Each of those interfaces has its own DHCP server and firewall rule. I will not describe how to configure that here as it is out of scope. Also, I had problems when setting this through Luci on trunk, so I had to do it from cli by editing the /etc/config files (network, firewall, dhcp, etc). After editing from CLI, all went fine and Luci was also showing the proper info.

I wanted to leave Luci and SSH only available to the LAN interface and block it on all else.

Easiest solution for me required 2 steps:

  • Blocked "everything" on firewall ZONES
    • Check reject for both input and forward
    • Check accept on Output

Did that for all VLANs (guest, VLAN_ETH2, VLAN_ETH3, VLAN_ETH4).
This is enough to block Luci and SSH for all VLANs, but now we have no internet or even a valid IP because the DNS and DHCP ports are also blocked. The solution is to just open the needed ports for those interfaces/zones.

DNS uses port 53
DHCP uses ports 67 and 68

Easiest way is to edit the file /etc/config/firewall.
You may also add the firewall zones directly to this file.


Example of firewall zone definitions

Note the input-reject / output-accept / forward-reject

config zone
        option name 'guest'
        option forward 'REJECT'
        option output 'ACCEPT'
        option network 'guest'
        option input 'REJECT'

config zone
        option name 'VLAN_ETH4'
        option output 'ACCEPT'
        option network 'VLAN_ETH4'
        option forward 'REJECT'
        option input 'REJECT'

config zone
        option name 'VLAN_ETH3'
        option output 'ACCEPT'
        option network 'VLAN_ETH3'
        option forward 'REJECT'
        option input 'REJECT'

config zone
        option name 'VLAN_ETH2'
        option output 'ACCEPT'
        option network 'VLAN_ETH2'
        option forward 'REJECT'
        option input 'REJECT'

Example of DNS and DHCP rules

Interface names (src) ARE IMPORTANT

config rule
        option target 'ACCEPT'
        option proto 'tcp udp'
        option dest_port '53'
        option name 'Guest DNS'
        option src 'guest'

config rule
        option target 'ACCEPT'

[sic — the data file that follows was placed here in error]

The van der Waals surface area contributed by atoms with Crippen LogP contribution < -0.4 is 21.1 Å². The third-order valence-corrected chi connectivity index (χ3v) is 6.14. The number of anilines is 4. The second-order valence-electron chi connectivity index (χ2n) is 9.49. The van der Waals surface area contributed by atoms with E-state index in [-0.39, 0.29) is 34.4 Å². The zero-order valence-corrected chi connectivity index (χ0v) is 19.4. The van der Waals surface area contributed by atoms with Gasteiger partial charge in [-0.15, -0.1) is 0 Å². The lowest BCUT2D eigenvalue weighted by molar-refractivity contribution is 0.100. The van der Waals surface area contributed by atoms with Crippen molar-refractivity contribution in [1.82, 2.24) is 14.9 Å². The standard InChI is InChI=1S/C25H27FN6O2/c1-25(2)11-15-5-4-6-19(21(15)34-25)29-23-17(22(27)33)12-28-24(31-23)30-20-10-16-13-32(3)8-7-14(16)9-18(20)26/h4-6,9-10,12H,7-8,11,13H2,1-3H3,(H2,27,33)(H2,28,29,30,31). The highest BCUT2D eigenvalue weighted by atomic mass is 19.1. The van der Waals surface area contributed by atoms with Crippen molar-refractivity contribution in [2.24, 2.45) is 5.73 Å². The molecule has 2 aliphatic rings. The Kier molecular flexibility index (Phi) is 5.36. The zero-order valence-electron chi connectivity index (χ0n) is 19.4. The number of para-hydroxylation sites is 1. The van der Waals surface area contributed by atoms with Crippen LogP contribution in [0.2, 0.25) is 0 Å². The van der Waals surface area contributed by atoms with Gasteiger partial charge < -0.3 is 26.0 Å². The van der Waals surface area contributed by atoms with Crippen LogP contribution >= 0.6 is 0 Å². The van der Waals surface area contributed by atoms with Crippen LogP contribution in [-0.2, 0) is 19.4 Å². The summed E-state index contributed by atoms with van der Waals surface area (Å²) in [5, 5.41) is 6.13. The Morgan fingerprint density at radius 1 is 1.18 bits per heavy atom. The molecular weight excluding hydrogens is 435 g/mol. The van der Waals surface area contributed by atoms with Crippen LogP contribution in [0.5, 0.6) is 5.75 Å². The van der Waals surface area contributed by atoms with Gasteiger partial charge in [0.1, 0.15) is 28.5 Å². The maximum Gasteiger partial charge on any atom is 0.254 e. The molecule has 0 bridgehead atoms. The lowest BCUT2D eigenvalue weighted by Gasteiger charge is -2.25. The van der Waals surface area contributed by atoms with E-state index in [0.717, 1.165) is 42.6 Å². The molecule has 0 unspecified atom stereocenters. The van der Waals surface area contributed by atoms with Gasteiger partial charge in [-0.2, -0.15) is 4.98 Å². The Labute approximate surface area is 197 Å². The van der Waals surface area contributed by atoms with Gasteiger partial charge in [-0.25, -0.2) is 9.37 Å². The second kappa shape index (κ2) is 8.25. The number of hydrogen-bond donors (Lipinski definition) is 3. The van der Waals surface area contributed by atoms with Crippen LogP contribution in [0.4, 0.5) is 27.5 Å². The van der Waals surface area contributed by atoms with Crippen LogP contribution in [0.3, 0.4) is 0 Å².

option proto 'tcp udp'
        option dest_port '67-68'
        option name 'Guest DHCP'
        option src 'guest'

config rule
        option target 'ACCEPT'
        option proto 'tcp udp'
        option dest_port '53'
        option name 'VLAN_ETH2 DNS'
        option src 'VLAN_ETH2'

config rule
        option target 'ACCEPT'
        option proto 'tcp udp'
        option dest_port '67-68'
        option name 'VLAN_ETH2 DHCP'
        option src 'VLAN_ETH2'

config rule
        option target 'ACCEPT'
        option proto 'tcp udp'
        option dest_port '53'
        option name 'VLAN_ETH3 DNS'
        option src 'VLAN_ETH3'

config rule
        option target 'ACCEPT'
        option proto 'tcp udp'
        option dest_port '67-68'
        option name 'VLAN_ETH3 DHCP'
        option src 'VLAN_ETH3'

config rule
        option target 'ACCEPT'
        option proto 'tcp udp'
        option dest_port '53'
        option name 'VLAN_ETH4 DNS'
        option src 'VLAN_ETH4'

config rule
        option target 'ACCEPT'
        option proto 'tcp udp'
        option dest_port '67-68'
        option name 'VLAN_ETH4 DHCP'
        option src 'VLAN_ETH4'

I have more rules because I have four VLANs.
A single VLAN would obviously make the config 4 times easier/smaller.
Hopefully it is not too confusing for people to understand.

Edit: Be careful not to lock yourself out of the router (soft-brick). Leave at least one interface with SSH/Luci access for you to use.

Cheers!
Gus

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Can these rules with -m physdev --physdev-in be generated by fw3 somehow?
If not, what can be the solution here?

Just put the WiFi in another network that is properly firewalled.

In the future, you may wish to open another thread.